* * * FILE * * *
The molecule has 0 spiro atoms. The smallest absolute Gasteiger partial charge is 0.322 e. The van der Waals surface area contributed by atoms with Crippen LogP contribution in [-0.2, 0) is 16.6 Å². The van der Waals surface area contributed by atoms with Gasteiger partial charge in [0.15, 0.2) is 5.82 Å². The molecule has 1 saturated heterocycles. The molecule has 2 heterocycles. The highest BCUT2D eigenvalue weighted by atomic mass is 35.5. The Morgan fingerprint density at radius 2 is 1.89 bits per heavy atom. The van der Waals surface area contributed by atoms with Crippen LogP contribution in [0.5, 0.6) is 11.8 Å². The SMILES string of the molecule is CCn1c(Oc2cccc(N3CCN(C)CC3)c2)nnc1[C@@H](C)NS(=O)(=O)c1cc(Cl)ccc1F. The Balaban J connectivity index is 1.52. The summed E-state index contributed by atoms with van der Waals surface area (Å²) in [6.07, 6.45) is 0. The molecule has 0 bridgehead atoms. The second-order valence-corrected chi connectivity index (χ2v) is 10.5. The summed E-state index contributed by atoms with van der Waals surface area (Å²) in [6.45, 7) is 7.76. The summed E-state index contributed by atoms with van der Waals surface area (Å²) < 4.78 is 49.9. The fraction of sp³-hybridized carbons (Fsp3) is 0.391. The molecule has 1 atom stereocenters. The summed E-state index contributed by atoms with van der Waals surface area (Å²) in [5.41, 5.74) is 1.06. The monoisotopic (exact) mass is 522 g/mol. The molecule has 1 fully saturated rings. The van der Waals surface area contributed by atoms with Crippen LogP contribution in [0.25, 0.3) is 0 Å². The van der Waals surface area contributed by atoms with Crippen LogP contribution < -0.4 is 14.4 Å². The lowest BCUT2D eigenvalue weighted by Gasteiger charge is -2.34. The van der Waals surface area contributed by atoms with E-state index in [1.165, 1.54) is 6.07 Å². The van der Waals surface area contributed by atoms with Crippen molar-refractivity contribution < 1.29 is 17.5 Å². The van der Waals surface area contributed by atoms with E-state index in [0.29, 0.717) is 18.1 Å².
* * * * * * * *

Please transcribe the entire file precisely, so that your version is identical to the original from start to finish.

The molecule has 0 spiro atoms. The smallest absolute Gasteiger partial charge is 0.322 e. The van der Waals surface area contributed by atoms with Crippen LogP contribution in [-0.2, 0) is 16.6 Å². The van der Waals surface area contributed by atoms with Gasteiger partial charge in [0.15, 0.2) is 5.82 Å². The molecule has 1 saturated heterocycles. The molecule has 2 heterocycles. The highest BCUT2D eigenvalue weighted by atomic mass is 35.5. The Morgan fingerprint density at radius 2 is 1.89 bits per heavy atom. The van der Waals surface area contributed by atoms with Crippen LogP contribution in [0.5, 0.6) is 11.8 Å². The SMILES string of the molecule is CCn1c(Oc2cccc(N3CCN(C)CC3)c2)nnc1[C@@H](C)NS(=O)(=O)c1cc(Cl)ccc1F. The Balaban J connectivity index is 1.52. The summed E-state index contributed by atoms with van der Waals surface area (Å²) in [6.07, 6.45) is 0. The molecule has 0 bridgehead atoms. The second-order valence-corrected chi connectivity index (χ2v) is 10.5. The summed E-state index contributed by atoms with van der Waals surface area (Å²) in [6.45, 7) is 7.76. The summed E-state index contributed by atoms with van der Waals surface area (Å²) < 4.78 is 49.9. The fraction of sp³-hybridized carbons (Fsp3) is 0.391. The molecule has 1 atom stereocenters. The summed E-state index contributed by atoms with van der Waals surface area (Å²) in [5.41, 5.74) is 1.06. The monoisotopic (exact) mass is 522 g/mol. The molecule has 1 fully saturated rings. The van der Waals surface area contributed by atoms with Crippen LogP contribution in [0.25, 0.3) is 0 Å². The van der Waals surface area contributed by atoms with Crippen LogP contribution < -0.4 is 14.4 Å². The lowest BCUT2D eigenvalue weighted by Gasteiger charge is -2.34. The van der Waals surface area contributed by atoms with E-state index in [1.165, 1.54) is 6.07 Å². The van der Waals surface area contributed by atoms with Crippen molar-refractivity contribution < 1.29 is 17.5 Å². The van der Waals surface area contributed by atoms with E-state index in [0.29, 0.717) is 18.1 Å².